But the laidback Brad Pitt (Ad Astra, 2019), almost a Bill Murray throwback, is absolutely superb, an Oscar worthy performance, a character re-examining his life in the midst of an assassins convention, and trying not to blame anyone attempting to kill him. Brian Tyree Henry (Joker, 2019) is the pick of the supporting cast. It’s a step up for Aaron Taylor-Johnson (The King’s Man, 2021), who plays the most irascible gangster since Daniel Day-Lewis in Gangs of New York (2002). The outstanding supporting cast is mostly made up of up-and-comers  – Joey King (The Kissing Booth 2, 2020), Zazie Beetz (Lucy in the Sky, 2019), Andrew Koji (Snake Eyes, 2021) – plus Michael Shannon (Heart of Champions, 2021) and Sandra Bullock (The Lost City, 2022) and cameos from Channing Tatum (The Lost City) and

The only minor quibbles are overuse of references to British kids fave Thomas the Tank Engine which may not be such a global phenomenon as the director would like, leading I would guess to some audience bafflement in the U.S., as might occasional mention of London soccer team West Ham, both key to the lives of Tangerine and Lemon.

Leitch owes an almighty vote of thanks to screenwriter Zak Olkewicz (Fear Street, Part Two -1978, 2021) who not only pulls the whole package together but springs brilliant lines and situations though how much was lifted directly from the source book by Kotaro Isaka I couldn’t tell you.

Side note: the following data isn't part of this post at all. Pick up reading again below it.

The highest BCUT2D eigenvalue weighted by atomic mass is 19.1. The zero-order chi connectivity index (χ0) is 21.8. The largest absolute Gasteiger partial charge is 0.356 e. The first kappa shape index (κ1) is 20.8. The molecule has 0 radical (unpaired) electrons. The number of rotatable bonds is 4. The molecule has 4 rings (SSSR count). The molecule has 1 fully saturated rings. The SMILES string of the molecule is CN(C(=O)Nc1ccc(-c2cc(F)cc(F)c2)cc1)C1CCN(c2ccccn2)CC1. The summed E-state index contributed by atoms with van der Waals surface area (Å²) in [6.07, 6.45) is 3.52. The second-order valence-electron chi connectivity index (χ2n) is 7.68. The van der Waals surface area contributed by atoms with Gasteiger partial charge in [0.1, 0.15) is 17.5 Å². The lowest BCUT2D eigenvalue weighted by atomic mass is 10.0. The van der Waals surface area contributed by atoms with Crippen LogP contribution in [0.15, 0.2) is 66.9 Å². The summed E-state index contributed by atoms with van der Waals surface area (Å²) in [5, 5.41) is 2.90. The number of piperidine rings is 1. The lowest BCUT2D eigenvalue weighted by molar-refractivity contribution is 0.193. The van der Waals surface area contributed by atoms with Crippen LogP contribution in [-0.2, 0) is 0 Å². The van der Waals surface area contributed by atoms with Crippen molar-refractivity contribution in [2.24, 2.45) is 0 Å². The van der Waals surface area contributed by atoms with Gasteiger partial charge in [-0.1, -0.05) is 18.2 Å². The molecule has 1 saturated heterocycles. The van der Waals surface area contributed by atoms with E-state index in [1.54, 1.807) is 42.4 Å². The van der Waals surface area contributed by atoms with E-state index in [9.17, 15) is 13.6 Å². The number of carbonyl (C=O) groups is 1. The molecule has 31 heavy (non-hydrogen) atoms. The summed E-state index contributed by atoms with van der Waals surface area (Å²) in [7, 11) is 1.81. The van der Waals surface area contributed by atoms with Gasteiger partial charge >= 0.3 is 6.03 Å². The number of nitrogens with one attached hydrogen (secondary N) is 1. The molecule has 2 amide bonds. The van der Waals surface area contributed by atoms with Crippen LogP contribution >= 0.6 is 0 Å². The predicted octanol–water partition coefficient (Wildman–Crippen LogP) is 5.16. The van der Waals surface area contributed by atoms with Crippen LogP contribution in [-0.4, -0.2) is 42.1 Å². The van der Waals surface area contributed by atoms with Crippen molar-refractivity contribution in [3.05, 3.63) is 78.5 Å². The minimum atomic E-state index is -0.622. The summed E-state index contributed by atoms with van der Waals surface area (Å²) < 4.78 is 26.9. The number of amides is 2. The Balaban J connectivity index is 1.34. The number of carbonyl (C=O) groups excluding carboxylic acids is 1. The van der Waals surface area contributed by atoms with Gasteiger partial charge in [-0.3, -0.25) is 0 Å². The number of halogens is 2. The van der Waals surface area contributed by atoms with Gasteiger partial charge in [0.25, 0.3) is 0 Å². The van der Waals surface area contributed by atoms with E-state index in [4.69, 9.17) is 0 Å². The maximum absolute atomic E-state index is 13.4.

Can’t wait for the sequel. Brad Pitt has created a brilliant screen character that deserves a second outing.

Flight from Ashiya (1964) ***

A post-WW2 operation to save a handful of Japanese adrift at sea in a storm is endangered when three members of the U.S. Air Force Air Rescue Service confront conflicts from their past. Despite tense rescue action, this is basically a three-hander about guilt and how men deal – or fail to deal – with emotions. Extended flashbacks illuminate the tangled relationships between Yul Brynner, Richard Widmark and George Chakiris.

So really it’s like one of those portmanteau films that were occasionally popular – like Trio (1950) made up of Somerset Maugham short stories or the more recent The VIPs (1963) or The Yellow Rolls Royce (1964). Each of the episodes stands up in its own right, actions taken in the past having a direct bearing on the present situation. Chakiris is haunted by causing an avalanche after flying his helicopter too close to a mountain and by having to leave behind many of the victims, due to restricted capacity on board, and now he is terrified of flying solo. 

As a consequence, Widmark has no faith in abilities as a pilot. Widmark has an ongoing hatred of the Japanese – colleague Brynner of Japanese ancestry also bears his wrath – because his ill wife (Shirley Knight) and child died in a Japanese prisoner-of-war camp where medical supplies were reserved for the Japanese. Faced with rescuing Japanese, he is enraged.  For his part, Brynner, as a paratrooper during the war, inadvertently caused  the death of his Algerian girlfriend.

It’s not so much an examination of tough guys under pressure as about their inability to deal with the consequences of action. There’s certainly a sense that the only way men like these have of dealing with trauma is to throw themselves further into harm’s way. Unusually, at a time when product was in short supply and for a film boasting a strong cast, the picture was shelved for two years after completion. Michael Anderson (Around the World in 80 Days, 1956) directed.